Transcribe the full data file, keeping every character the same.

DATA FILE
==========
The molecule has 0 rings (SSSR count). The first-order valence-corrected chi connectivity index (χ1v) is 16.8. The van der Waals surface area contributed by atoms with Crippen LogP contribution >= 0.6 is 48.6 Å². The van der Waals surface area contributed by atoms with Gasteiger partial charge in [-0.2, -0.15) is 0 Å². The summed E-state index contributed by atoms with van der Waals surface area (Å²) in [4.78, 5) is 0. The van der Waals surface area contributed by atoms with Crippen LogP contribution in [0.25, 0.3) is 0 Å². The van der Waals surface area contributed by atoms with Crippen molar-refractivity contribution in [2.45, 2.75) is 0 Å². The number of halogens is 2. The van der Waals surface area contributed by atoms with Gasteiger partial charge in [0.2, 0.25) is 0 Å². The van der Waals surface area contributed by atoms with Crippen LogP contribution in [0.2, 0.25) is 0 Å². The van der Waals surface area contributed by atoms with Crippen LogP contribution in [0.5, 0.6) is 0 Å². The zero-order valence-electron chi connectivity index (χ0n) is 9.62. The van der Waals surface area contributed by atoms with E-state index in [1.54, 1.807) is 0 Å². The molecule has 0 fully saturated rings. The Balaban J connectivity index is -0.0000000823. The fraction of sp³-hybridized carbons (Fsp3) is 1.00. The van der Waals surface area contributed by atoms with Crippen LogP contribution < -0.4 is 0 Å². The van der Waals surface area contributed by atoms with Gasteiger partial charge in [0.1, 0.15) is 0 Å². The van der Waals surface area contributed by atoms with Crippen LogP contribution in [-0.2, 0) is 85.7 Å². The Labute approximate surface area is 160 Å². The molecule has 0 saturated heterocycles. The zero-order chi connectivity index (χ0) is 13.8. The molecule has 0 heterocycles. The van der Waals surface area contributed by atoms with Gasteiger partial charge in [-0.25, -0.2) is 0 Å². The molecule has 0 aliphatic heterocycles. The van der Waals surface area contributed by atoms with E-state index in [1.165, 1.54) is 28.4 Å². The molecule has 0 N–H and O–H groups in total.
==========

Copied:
The molecule has 0 rings (SSSR count). The first-order valence-corrected chi connectivity index (χ1v) is 16.8. The van der Waals surface area contributed by atoms with Crippen LogP contribution >= 0.6 is 48.6 Å². The van der Waals surface area contributed by atoms with Gasteiger partial charge in [-0.2, -0.15) is 0 Å². The summed E-state index contributed by atoms with van der Waals surface area (Å²) in [4.78, 5) is 0. The van der Waals surface area contributed by atoms with Crippen LogP contribution in [0.25, 0.3) is 0 Å². The van der Waals surface area contributed by atoms with Crippen molar-refractivity contribution in [2.45, 2.75) is 0 Å². The number of halogens is 2. The van der Waals surface area contributed by atoms with Gasteiger partial charge in [0.2, 0.25) is 0 Å². The van der Waals surface area contributed by atoms with Crippen LogP contribution in [0.2, 0.25) is 0 Å². The van der Waals surface area contributed by atoms with Crippen LogP contribution in [0.5, 0.6) is 0 Å². The zero-order valence-electron chi connectivity index (χ0n) is 9.62. The van der Waals surface area contributed by atoms with E-state index in [1.54, 1.807) is 0 Å². The molecule has 0 fully saturated rings. The Balaban J connectivity index is -0.0000000823. The fraction of sp³-hybridized carbons (Fsp3) is 1.00. The van der Waals surface area contributed by atoms with Crippen LogP contribution < -0.4 is 0 Å². The van der Waals surface area contributed by atoms with Gasteiger partial charge in [0.1, 0.15) is 0 Å². The van der Waals surface area contributed by atoms with Crippen LogP contribution in [-0.2, 0) is 85.7 Å². The Labute approximate surface area is 160 Å². The molecule has 0 saturated heterocycles. The zero-order chi connectivity index (χ0) is 13.8. The molecule has 0 heterocycles. The van der Waals surface area contributed by atoms with Gasteiger partial charge in [-0.25, -0.2) is 0 Å². The molecule has 0 aliphatic heterocycles. The van der Waals surface area contributed by atoms with E-state index in [1.165, 1.54) is 28.4 Å². The molecule has 0 N–H and O–H groups in total.